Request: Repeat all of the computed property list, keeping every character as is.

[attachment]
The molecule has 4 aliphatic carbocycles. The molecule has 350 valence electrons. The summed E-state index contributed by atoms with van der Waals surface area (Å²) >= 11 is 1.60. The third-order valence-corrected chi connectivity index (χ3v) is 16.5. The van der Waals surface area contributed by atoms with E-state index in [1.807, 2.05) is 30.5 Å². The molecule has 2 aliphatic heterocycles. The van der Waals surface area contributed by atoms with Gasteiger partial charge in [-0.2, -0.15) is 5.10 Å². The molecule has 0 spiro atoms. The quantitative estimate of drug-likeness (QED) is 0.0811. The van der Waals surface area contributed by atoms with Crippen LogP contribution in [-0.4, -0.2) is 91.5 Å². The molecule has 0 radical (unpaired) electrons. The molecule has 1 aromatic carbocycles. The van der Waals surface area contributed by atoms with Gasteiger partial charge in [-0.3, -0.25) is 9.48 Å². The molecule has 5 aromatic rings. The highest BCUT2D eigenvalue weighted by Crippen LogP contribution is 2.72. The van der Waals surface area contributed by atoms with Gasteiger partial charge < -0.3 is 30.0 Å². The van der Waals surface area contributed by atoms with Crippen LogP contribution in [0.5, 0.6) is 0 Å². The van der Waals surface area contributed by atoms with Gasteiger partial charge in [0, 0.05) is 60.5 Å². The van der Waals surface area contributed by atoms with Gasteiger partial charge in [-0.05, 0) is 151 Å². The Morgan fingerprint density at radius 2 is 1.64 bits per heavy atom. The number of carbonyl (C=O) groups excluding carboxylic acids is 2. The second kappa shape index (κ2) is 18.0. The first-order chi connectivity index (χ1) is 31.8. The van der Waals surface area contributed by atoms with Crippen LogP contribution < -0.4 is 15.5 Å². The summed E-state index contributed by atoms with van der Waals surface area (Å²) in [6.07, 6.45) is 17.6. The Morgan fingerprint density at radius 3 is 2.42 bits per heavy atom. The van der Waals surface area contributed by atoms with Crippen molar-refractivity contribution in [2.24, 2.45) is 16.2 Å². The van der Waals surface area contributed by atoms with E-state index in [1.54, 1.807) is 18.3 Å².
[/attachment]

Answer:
The molecule has 4 aliphatic carbocycles. The molecule has 350 valence electrons. The summed E-state index contributed by atoms with van der Waals surface area (Å²) >= 11 is 1.60. The third-order valence-corrected chi connectivity index (χ3v) is 16.5. The van der Waals surface area contributed by atoms with E-state index in [1.807, 2.05) is 30.5 Å². The molecule has 2 aliphatic heterocycles. The van der Waals surface area contributed by atoms with Gasteiger partial charge in [-0.2, -0.15) is 5.10 Å². The molecule has 0 spiro atoms. The quantitative estimate of drug-likeness (QED) is 0.0811. The van der Waals surface area contributed by atoms with Crippen LogP contribution in [-0.4, -0.2) is 91.5 Å². The molecule has 0 radical (unpaired) electrons. The molecule has 1 aromatic carbocycles. The van der Waals surface area contributed by atoms with Gasteiger partial charge in [-0.3, -0.25) is 9.48 Å². The molecule has 5 aromatic rings. The highest BCUT2D eigenvalue weighted by Crippen LogP contribution is 2.72. The van der Waals surface area contributed by atoms with Gasteiger partial charge < -0.3 is 30.0 Å². The van der Waals surface area contributed by atoms with Crippen LogP contribution in [0.5, 0.6) is 0 Å². The van der Waals surface area contributed by atoms with Gasteiger partial charge in [0, 0.05) is 60.5 Å². The van der Waals surface area contributed by atoms with Gasteiger partial charge in [-0.05, 0) is 151 Å². The Morgan fingerprint density at radius 2 is 1.64 bits per heavy atom. The number of carbonyl (C=O) groups excluding carboxylic acids is 2. The second kappa shape index (κ2) is 18.0. The first-order chi connectivity index (χ1) is 31.8. The van der Waals surface area contributed by atoms with Crippen LogP contribution < -0.4 is 15.5 Å². The summed E-state index contributed by atoms with van der Waals surface area (Å²) in [6.07, 6.45) is 17.6. The Morgan fingerprint density at radius 3 is 2.42 bits per heavy atom. The van der Waals surface area contributed by atoms with Crippen molar-refractivity contribution in [2.24, 2.45) is 16.2 Å². The van der Waals surface area contributed by atoms with E-state index in [1.54, 1.807) is 18.3 Å².